The future of shared services: Building towards user centred corporate services
As part of Civil Service Live Hitachi Solutions hosted a roundtable chaired by its authors and sponsors Matthew Coats and Nathan Moores. Ed Pikett discusses a bit more about the UK Government published its new Shared Services Strategy and the roundtable within this blog.
A few months ago Government published its new Shared Services Strategy, setting out the Cabinet Office’s vision for the UK’s Central Government Finance, Commercial and HR systems. On the back of this, and as part of Civil Service Live Hitachi Solutions hosted a roundtable chaired by its authors and sponsors Matthew Coats and Nathan Moores. We were joined by Chris Perkins, Microsoft’s GM and leaders from digital, data, technology, finance, commercial teams across Central Government and the Devolved Administrations.
Shared Services splits opinion. Conceptually most agree that where there is commonality of function departments could or should share technology platforms. But there is concern that where policies and processes have diverged, shared services can’t meet the specific needs of its users.
In a quick-fire 60+ minutes, we thrashed through policy alignment, data standards and APIs, user-centred design, agile at scale and change and adoption. The session served as a perfect microcosm for those recurrent themes of organisational transformation. There was healthy debate about which ‘problem’ to tackle first and how best to get buy in at all levels of an organisation to ensure meaningful change in operational design.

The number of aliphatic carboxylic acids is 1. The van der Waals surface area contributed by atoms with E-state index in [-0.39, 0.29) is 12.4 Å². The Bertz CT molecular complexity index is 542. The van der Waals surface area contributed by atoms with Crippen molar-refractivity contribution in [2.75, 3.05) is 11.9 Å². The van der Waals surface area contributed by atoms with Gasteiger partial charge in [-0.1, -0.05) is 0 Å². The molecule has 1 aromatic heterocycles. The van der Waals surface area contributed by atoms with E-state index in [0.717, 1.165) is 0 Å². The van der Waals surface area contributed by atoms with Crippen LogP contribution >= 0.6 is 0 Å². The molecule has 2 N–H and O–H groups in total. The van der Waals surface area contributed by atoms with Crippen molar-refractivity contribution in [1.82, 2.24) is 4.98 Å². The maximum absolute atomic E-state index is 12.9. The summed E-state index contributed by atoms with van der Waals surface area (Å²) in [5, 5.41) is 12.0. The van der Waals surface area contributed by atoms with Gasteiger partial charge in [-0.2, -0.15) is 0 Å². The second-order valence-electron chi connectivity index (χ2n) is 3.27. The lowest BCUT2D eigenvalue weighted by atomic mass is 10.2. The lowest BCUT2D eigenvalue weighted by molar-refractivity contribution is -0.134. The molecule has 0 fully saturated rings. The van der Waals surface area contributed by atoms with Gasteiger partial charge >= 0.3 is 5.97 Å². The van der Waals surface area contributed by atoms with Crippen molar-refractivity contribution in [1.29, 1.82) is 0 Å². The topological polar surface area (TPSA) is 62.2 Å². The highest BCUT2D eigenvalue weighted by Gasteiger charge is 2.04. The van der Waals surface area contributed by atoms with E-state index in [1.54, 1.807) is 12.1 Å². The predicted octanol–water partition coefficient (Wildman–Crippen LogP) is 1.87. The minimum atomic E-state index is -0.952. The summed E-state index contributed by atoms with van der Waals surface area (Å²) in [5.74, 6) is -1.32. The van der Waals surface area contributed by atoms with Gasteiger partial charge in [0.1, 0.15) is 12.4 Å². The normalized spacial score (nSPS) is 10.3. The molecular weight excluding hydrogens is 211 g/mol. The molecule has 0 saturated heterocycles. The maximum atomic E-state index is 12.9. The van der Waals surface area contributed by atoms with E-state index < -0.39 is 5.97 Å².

There were many noteworthy anecdotes, but two really stood out for me. Firstly, that the civil service is not a single employer, people are contracted to their department. From the outside, it is often viewed as a single autonomous body of nearly half a million people functioning in the same repeated patterns. But it is far from it, meaning change will inevitably be multi-dimensional. The barriers and complexities here were well framed when the programme was described as the ‘toughest in Government.’
The second striking (and common theme) was that Shared Services is not a technology programme, albeit one of the key elements is to procure technology. It is about user-centred design (process and policy), data and change. Clearly, there are huge benefits that can be realised from automation, AI etc, but individually these are not going to define whether the programme is a success or not.
From my own perspective, the benefits of well-designed, data-driven and fully adopted corporate systems cannot be underplayed. In a period when more and more is being asked of our civil servants, removing the barriers to everyday tasks frees them up to further improve the lives of citizens.
I wish Matthew, Nathan and the rest of the programme team every success in their endeavours.
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